David Bourget (Western Ontario)
David Chalmers (ANU, NYU)
Rafael De Clercq
Ezio Di Nucci
Jack Alan Reynolds
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Advanced biological brains are by nature open-ended opportunistic controllers. Such controllers compute, pretty much on a moment-to-moment basis, what problem-solving resources are readily available and recruit them into temporary problem-solving wholes. Neural plasticity, exaggerated in our own species, makes it possible for such resources to become factored deep into both our cognitive and physical problem-solving routines. One way to think about this is to depict the biological brain as a master of what I shall dub ‘ecological control’. Ecological control is the kind of top-level control that does not micro-manage every detail, but rather encourages substantial devolvement of power and responsibility. This kind of control allows much of our skill at walking to reside in the linkages and elastic properties of muscles and tendons. And it allows (I claim) much of our prowess at thought and reason to depend upon the robust and reliable operation, often (but not always) in dense brain-involving loops, of a variety of non-biological problem-solving resources spread throughout our social and technological surround. Are the complex distributed systems that result in some sense ‘out of control’, beyond the reach of useful (you might even, though problematically, say, ‘personal’) governance? I shall argue that they are not, although understanding them requires us to re-think some key ideas about control and the nature of the self. To (try to) make this case, I shall first examine some strategies for efficient, external opportunity exploiting control in simple systems. I shall then argue that many of the same lessons apply to the case of higher-level human problem-solving.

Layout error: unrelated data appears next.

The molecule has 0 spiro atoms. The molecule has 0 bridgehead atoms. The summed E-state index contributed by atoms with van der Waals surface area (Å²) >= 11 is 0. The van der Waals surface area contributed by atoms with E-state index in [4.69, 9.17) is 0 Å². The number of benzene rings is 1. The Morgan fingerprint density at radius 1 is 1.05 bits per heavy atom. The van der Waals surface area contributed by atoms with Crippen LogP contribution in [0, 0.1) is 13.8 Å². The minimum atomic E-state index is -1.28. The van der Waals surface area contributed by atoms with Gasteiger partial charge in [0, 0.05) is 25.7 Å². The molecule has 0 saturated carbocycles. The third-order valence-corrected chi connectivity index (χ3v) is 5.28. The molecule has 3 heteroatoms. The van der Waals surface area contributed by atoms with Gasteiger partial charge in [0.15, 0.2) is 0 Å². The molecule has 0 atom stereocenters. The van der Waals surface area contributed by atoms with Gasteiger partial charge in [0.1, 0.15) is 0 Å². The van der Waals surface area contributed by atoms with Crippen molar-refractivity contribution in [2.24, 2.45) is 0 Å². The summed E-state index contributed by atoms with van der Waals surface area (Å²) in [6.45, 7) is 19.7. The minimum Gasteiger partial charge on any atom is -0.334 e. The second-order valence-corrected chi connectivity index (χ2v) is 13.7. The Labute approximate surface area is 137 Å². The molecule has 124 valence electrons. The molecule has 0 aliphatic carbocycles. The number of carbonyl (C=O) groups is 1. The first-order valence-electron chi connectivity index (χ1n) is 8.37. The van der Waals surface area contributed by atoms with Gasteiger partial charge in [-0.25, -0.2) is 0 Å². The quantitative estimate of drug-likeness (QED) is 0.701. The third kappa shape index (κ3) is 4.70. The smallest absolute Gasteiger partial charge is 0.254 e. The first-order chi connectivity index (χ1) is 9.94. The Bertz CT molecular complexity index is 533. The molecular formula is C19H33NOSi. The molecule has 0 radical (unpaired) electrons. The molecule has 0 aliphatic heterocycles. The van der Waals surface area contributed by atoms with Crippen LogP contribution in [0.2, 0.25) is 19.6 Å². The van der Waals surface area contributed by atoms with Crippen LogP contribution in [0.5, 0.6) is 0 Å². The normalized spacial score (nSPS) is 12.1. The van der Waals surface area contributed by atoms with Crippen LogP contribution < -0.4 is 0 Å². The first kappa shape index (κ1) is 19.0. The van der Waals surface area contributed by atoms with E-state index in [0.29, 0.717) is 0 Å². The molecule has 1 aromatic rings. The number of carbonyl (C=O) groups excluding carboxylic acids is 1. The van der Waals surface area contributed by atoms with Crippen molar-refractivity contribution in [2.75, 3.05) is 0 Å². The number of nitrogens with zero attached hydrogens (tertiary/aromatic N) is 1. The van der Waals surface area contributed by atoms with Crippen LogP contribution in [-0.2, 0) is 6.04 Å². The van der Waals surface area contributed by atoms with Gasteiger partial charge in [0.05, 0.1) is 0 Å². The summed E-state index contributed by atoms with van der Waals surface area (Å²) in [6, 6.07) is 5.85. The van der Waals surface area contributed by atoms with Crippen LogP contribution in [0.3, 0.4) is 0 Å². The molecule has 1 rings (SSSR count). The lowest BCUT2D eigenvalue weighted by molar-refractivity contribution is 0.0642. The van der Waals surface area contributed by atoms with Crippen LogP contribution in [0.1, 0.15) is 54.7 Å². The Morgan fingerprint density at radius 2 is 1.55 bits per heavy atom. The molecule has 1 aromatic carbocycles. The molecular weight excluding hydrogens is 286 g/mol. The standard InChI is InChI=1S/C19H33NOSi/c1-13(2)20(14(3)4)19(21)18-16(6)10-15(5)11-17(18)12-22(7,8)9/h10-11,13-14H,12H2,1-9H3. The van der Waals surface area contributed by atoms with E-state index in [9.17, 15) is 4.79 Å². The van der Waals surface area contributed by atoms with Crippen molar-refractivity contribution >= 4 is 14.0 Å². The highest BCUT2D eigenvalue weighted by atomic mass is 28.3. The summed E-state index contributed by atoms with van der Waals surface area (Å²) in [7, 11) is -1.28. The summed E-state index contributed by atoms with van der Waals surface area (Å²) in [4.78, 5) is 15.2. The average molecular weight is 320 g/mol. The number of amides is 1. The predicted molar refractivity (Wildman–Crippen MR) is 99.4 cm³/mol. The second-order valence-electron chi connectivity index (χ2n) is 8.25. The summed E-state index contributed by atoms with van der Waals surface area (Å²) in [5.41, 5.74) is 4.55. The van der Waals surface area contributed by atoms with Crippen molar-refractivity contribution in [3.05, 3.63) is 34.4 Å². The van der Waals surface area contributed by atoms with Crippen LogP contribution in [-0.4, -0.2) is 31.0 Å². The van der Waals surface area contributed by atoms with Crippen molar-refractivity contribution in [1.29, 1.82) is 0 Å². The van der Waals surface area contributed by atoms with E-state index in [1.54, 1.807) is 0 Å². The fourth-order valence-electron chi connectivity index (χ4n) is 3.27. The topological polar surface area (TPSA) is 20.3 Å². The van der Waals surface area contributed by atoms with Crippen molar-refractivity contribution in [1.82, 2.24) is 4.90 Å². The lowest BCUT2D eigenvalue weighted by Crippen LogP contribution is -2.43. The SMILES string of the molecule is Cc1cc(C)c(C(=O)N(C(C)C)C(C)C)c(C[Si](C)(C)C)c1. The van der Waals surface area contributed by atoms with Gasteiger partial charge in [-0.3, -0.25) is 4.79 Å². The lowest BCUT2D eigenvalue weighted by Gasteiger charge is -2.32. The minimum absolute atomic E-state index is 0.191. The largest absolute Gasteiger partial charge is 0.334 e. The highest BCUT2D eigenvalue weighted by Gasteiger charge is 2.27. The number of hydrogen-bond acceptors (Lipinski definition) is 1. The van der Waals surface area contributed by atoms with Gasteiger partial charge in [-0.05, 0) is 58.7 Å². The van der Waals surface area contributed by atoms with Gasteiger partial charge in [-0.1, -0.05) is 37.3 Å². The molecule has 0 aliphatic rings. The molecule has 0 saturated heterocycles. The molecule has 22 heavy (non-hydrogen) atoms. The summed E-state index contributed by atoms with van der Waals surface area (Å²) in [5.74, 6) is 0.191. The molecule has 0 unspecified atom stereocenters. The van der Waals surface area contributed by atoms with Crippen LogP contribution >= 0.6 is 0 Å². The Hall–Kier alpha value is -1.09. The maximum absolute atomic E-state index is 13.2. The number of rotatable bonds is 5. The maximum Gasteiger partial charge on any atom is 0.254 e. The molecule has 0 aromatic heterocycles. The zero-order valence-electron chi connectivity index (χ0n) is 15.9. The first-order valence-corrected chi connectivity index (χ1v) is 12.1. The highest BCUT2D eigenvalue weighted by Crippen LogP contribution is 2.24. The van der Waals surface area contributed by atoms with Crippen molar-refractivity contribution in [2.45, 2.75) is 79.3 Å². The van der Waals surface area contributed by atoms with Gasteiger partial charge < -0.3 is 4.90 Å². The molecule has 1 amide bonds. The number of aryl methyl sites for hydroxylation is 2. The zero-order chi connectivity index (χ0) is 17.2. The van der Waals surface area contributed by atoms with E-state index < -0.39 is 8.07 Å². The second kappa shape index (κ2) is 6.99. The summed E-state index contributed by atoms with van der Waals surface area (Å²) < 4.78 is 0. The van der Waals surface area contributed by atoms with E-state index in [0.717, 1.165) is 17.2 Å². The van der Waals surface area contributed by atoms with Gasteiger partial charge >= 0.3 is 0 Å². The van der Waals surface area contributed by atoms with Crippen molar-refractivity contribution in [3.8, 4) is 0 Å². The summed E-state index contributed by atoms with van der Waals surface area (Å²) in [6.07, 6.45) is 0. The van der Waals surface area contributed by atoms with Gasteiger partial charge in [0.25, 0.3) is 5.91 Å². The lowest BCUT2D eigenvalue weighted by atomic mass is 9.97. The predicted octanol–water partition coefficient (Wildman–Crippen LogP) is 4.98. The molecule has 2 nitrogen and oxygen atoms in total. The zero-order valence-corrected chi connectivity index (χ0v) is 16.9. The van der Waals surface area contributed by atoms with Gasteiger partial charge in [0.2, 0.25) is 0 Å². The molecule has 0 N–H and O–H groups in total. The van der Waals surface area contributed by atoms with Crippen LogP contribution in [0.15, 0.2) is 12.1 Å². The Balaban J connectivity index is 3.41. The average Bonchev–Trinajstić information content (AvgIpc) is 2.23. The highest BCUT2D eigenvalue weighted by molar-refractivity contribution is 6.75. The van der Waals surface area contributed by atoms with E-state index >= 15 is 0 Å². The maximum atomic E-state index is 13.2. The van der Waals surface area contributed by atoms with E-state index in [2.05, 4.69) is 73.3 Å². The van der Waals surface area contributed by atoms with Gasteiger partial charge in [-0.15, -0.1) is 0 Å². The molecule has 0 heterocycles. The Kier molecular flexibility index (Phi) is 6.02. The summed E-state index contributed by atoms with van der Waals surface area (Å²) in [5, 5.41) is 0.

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David Kirsh (2014). The Importance of Chance and Interactivity in Creativity. Pragmatics and Cognitionpragmatics and Cognition 22 (1):5-26.
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